Albert Pujols’ self-imposed deadline for long-term contract talks with the Cardinals is understandably grabbing all the headlines, but Jose Bautista setting a similar timetable on potential talks with the Blue Jays has flown somewhat under the radar.
Bautista, who like Pujols will be eligible for free agency following this season, told Ken Fidlin of the Toronto Sun that he won’t negotiate with the Blue Jays once Monday’s scheduled arbitration hearing has come and gone.
Here’s more from the reigning AL home run king:
I won’t be open to it after the hearing. After the hearing, I believe we will notify the team that [a long-term deal] is not going to be a possibility, unless it’s in that window they have from the end of the season until the free agency period begins. My desire is to play in Toronto long term but, after the hearing, or during the season, I have come to the conclusion that it’s probably not the best thing for me to be negotiating any type of deal. I want to focus on the game and trying to win ball games. If I’m in that type of negotiation, it’s going to shift my focus from what I need to worry about and that’s baseball. I don’t want my mind to be elsewhere when I come to the ballpark to help my team win.
All of which forces the Blue Jays into making a very tough decision. If they believe Bautista’s monster 2010 season is representative of the type of player he’ll be in future years they should be doing whatever they can to sign him before Monday’s deadline, because a) coming anywhere close to repeating his 2010 performance will only raise his asking price, and b) once he hits the open market as a free agent there’s seemingly very little chance of the Blue Jays out-bidding 29 other teams to re-sign him.
Of course, if the Blue Jays are like most people and view Bautista’s breakout skeptically then it makes sense that they wouldn’t commit to him long term before seeing him repeat that level of production. It’s a catch-22, because if he doesn’t sign a long-term deal and actually repeats his 2010 numbers he’s probably a goner anyway. And sure enough Bautista told Fidlin that “as far as I know” the Blue Jays “haven’t even started” any negotiations with his agent, so clearly they have no plans to work out a long-term deal by Monday.
As for the actual arbitration hearing scheduled for Monday, he submitted a $10.5 million figure while the Blue Jays countered at $7.6 million. So even avoiding the hearing by working out a compromise is no sure thing.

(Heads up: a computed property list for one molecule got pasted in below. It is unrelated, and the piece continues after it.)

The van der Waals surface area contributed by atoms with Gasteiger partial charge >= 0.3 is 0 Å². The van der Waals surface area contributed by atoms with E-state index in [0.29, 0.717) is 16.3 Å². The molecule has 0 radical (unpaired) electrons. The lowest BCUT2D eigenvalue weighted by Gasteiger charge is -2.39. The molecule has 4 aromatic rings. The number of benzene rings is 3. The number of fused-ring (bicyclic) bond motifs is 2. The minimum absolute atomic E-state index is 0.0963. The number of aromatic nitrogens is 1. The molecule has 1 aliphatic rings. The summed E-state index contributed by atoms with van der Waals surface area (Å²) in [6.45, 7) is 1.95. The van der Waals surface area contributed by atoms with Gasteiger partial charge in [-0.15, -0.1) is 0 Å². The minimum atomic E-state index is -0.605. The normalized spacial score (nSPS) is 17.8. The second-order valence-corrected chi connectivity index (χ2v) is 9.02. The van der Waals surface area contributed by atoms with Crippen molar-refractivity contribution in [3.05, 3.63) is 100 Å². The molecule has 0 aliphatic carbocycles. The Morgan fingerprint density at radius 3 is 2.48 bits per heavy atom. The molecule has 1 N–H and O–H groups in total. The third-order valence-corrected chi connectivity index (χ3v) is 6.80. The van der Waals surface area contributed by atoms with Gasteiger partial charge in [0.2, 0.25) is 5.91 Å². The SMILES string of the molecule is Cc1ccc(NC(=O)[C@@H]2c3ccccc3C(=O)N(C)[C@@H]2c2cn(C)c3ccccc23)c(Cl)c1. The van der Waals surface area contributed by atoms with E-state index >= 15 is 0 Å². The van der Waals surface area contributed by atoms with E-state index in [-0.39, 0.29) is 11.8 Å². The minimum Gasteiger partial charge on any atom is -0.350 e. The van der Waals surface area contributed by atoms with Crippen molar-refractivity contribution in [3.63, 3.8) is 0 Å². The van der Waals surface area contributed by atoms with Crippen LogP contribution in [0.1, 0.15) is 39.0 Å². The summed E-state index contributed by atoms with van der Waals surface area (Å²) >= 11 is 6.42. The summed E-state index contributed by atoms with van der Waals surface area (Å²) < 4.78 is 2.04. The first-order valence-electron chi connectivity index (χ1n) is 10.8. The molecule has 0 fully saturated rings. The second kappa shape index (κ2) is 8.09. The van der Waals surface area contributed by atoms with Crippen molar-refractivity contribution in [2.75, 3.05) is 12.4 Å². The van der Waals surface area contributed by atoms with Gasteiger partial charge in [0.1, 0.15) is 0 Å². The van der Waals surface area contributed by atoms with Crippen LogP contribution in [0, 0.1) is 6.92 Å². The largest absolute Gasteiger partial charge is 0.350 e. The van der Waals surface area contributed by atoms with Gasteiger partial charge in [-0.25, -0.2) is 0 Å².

Steve Gilbert of MLB.com reports that the Diamondbacks and outfielder A.J. Pollock have avoided arbitration by agreeing to a two-year extension. The deal is worth $10.25 million, per ESPN’s Buster Olney.
Pollock was arbitration-eligible for the first time this winter. The 28-year-old requested $3.9 million and was offered $3.65 million by the Diamondbacks when figures were exchanged on January 15. It wasn’t much of a gap, but the two sides were ultimately able to find common ground on a multi-year deal. Pollock will still be under team control for one more year after this new deal expires.
Pollock is coming off a breakout 2015 where he batted .315/.367/.498 with 20 home runs, 76 RBI, and 39 stolen bases over 157 games. He ranked sixth among position players with 7.4 WAR (Wins Above Replacement), according to Baseball Reference.
The Blue Jays and 2015 American League Most Valuable Player Josh Donaldson have avoided arbitration by agreeing to a two-year, $29 million contract, reports Shi Davidi of Sportsnet.ca.
Donaldson was arbitration-eligible for the second time this winter. He filed for $11.8 million and was offered $11.35 million by the Blue Jays when figures were exchanged last month. It wasn’t a big gap, but since the Blue Jays are a “file and trial” team, they bring these cases to an arbitration hearing unless a multi-year deal can be worked out. As opposed to last winter, they were able to avoid a hearing this time around. Donaldson was originally a Super Two player, so he’ll still have one year of arbitration-eligibility once this two-year deal is completed.
The 30-year-old Donaldson is coming off a monster first season in Toronto where he batted .297/.371/.568 with 41 homers while leading the American League with 123 RBI.
Brandon Belt filed for $7.5 million and was offered $5.3 million by the Giants when arbitration figures were exchanged last month. That’s a pretty sizable gap. While there’s still a chance that an agreement will be worked out at the last minute, Henry Schulman of the San Francisco Chronicle reports that an arbitration hearing is scheduled for Wednesday.
The Giants haven’t gone to an arbitration hearing since 2004, when they lost to catcher A.J. Pierzynski. Schulman hears from one person involved that because of the gap between Belt and the Giants, there’s a real chance this will break that string and require a hearing.
Belt batted .280/.356/.478 with 18 home runs and 68 RBI over 137 games in 2015, but he dealt with concussion symptoms for the second straight season. An arbitration hearing could bring some unpleasant conversation to the surface.
The Padres have inked veteran utility player Skip Schumaker to a minor league contract, per FOX Sports’ Ken Rosenthal.
Schumaker, who turned 36 last week, has spent the last two seasons with the Reds. He batted .242/.306/.336 with one home run and 21 RBI over 131 games last season while making starts between all three outfield spots and second base. Cincinnati cut ties with him in November after declining a $2.5 million club option for 2016.
While Schumaker had to settle for a non-guaranteed deal here, it would be no surprise to see him land a bench job with the Padres come Opening Day.